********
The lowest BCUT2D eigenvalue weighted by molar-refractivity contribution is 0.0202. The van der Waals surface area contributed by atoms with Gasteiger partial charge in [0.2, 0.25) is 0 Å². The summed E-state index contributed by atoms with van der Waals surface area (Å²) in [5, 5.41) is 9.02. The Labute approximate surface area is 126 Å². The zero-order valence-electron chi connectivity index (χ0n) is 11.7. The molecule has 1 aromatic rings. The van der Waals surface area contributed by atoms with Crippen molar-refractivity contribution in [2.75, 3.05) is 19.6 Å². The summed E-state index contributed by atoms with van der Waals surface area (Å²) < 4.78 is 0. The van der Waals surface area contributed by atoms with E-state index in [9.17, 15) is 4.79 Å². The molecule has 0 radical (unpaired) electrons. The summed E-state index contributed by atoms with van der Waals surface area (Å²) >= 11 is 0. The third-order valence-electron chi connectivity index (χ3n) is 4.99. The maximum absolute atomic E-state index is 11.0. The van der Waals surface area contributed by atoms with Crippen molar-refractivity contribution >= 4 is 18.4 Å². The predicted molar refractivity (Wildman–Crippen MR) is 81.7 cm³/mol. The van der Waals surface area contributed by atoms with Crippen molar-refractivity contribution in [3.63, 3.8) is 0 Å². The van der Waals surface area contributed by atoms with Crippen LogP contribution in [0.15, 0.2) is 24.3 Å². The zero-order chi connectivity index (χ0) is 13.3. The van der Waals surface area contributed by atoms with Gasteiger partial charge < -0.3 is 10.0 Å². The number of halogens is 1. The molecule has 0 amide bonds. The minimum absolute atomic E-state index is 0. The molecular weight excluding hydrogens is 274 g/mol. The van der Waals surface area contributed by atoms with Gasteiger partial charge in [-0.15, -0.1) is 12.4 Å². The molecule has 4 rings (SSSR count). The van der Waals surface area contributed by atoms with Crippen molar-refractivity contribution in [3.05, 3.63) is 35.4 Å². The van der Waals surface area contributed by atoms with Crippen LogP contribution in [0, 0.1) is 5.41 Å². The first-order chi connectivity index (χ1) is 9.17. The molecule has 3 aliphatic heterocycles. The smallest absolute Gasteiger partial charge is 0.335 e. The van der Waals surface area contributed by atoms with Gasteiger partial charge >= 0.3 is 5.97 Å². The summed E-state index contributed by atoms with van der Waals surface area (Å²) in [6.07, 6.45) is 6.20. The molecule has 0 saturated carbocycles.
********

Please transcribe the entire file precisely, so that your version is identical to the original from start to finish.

The lowest BCUT2D eigenvalue weighted by molar-refractivity contribution is 0.0202. The van der Waals surface area contributed by atoms with Gasteiger partial charge in [0.2, 0.25) is 0 Å². The summed E-state index contributed by atoms with van der Waals surface area (Å²) in [5, 5.41) is 9.02. The Labute approximate surface area is 126 Å². The zero-order valence-electron chi connectivity index (χ0n) is 11.7. The molecule has 1 aromatic rings. The van der Waals surface area contributed by atoms with Crippen molar-refractivity contribution in [2.75, 3.05) is 19.6 Å². The summed E-state index contributed by atoms with van der Waals surface area (Å²) < 4.78 is 0. The van der Waals surface area contributed by atoms with E-state index in [9.17, 15) is 4.79 Å². The molecule has 0 radical (unpaired) electrons. The summed E-state index contributed by atoms with van der Waals surface area (Å²) >= 11 is 0. The third-order valence-electron chi connectivity index (χ3n) is 4.99. The maximum absolute atomic E-state index is 11.0. The van der Waals surface area contributed by atoms with Crippen molar-refractivity contribution >= 4 is 18.4 Å². The predicted molar refractivity (Wildman–Crippen MR) is 81.7 cm³/mol. The van der Waals surface area contributed by atoms with Crippen molar-refractivity contribution in [3.63, 3.8) is 0 Å². The van der Waals surface area contributed by atoms with Crippen LogP contribution in [0.15, 0.2) is 24.3 Å². The zero-order chi connectivity index (χ0) is 13.3. The van der Waals surface area contributed by atoms with Gasteiger partial charge < -0.3 is 10.0 Å². The number of halogens is 1. The molecule has 0 amide bonds. The minimum absolute atomic E-state index is 0. The molecular weight excluding hydrogens is 274 g/mol. The van der Waals surface area contributed by atoms with Gasteiger partial charge in [-0.15, -0.1) is 12.4 Å². The molecule has 4 rings (SSSR count). The van der Waals surface area contributed by atoms with Crippen molar-refractivity contribution in [3.05, 3.63) is 35.4 Å². The van der Waals surface area contributed by atoms with Crippen LogP contribution in [0, 0.1) is 5.41 Å². The first-order chi connectivity index (χ1) is 9.17. The molecule has 3 aliphatic heterocycles. The smallest absolute Gasteiger partial charge is 0.335 e. The van der Waals surface area contributed by atoms with Gasteiger partial charge >= 0.3 is 5.97 Å². The summed E-state index contributed by atoms with van der Waals surface area (Å²) in [6.07, 6.45) is 6.20. The molecule has 0 saturated carbocycles.